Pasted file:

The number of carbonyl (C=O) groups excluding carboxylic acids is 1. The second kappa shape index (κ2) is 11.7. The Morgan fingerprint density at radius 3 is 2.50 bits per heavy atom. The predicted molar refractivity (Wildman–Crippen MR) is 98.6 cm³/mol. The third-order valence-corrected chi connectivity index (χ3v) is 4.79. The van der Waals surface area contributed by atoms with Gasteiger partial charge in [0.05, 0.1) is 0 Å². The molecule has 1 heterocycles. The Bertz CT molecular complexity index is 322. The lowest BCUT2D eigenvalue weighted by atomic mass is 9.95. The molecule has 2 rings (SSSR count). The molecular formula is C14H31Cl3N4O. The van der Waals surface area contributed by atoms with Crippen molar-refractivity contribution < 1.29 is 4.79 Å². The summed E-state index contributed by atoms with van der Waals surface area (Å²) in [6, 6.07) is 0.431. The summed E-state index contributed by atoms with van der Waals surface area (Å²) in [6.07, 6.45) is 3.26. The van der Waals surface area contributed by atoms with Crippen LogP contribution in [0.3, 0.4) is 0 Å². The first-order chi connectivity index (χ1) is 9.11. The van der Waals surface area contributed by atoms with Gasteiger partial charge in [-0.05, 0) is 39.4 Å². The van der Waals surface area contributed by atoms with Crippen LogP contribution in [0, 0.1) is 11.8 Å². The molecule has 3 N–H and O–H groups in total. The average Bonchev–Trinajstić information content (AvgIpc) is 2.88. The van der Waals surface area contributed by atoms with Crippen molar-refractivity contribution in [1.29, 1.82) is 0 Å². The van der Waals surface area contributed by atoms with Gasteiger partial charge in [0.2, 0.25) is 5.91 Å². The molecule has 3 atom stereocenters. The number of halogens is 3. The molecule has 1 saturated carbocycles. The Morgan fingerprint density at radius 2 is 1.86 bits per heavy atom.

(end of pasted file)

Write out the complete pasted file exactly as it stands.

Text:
The number of carbonyl (C=O) groups excluding carboxylic acids is 1. The second kappa shape index (κ2) is 11.7. The Morgan fingerprint density at radius 3 is 2.50 bits per heavy atom. The predicted molar refractivity (Wildman–Crippen MR) is 98.6 cm³/mol. The third-order valence-corrected chi connectivity index (χ3v) is 4.79. The van der Waals surface area contributed by atoms with Gasteiger partial charge in [0.05, 0.1) is 0 Å². The molecule has 1 heterocycles. The Bertz CT molecular complexity index is 322. The lowest BCUT2D eigenvalue weighted by atomic mass is 9.95. The molecule has 2 rings (SSSR count). The molecular formula is C14H31Cl3N4O. The van der Waals surface area contributed by atoms with Crippen molar-refractivity contribution < 1.29 is 4.79 Å². The summed E-state index contributed by atoms with van der Waals surface area (Å²) in [6, 6.07) is 0.431. The summed E-state index contributed by atoms with van der Waals surface area (Å²) in [6.07, 6.45) is 3.26. The van der Waals surface area contributed by atoms with Crippen LogP contribution in [0.3, 0.4) is 0 Å². The first-order chi connectivity index (χ1) is 9.11. The van der Waals surface area contributed by atoms with Gasteiger partial charge in [-0.05, 0) is 39.4 Å². The van der Waals surface area contributed by atoms with Crippen LogP contribution in [0, 0.1) is 11.8 Å². The molecule has 3 N–H and O–H groups in total. The average Bonchev–Trinajstić information content (AvgIpc) is 2.88. The van der Waals surface area contributed by atoms with Crippen molar-refractivity contribution in [1.29, 1.82) is 0 Å². The van der Waals surface area contributed by atoms with Gasteiger partial charge in [0.2, 0.25) is 5.91 Å². The molecule has 3 atom stereocenters. The number of halogens is 3. The molecule has 1 saturated carbocycles. The Morgan fingerprint density at radius 2 is 1.86 bits per heavy atom.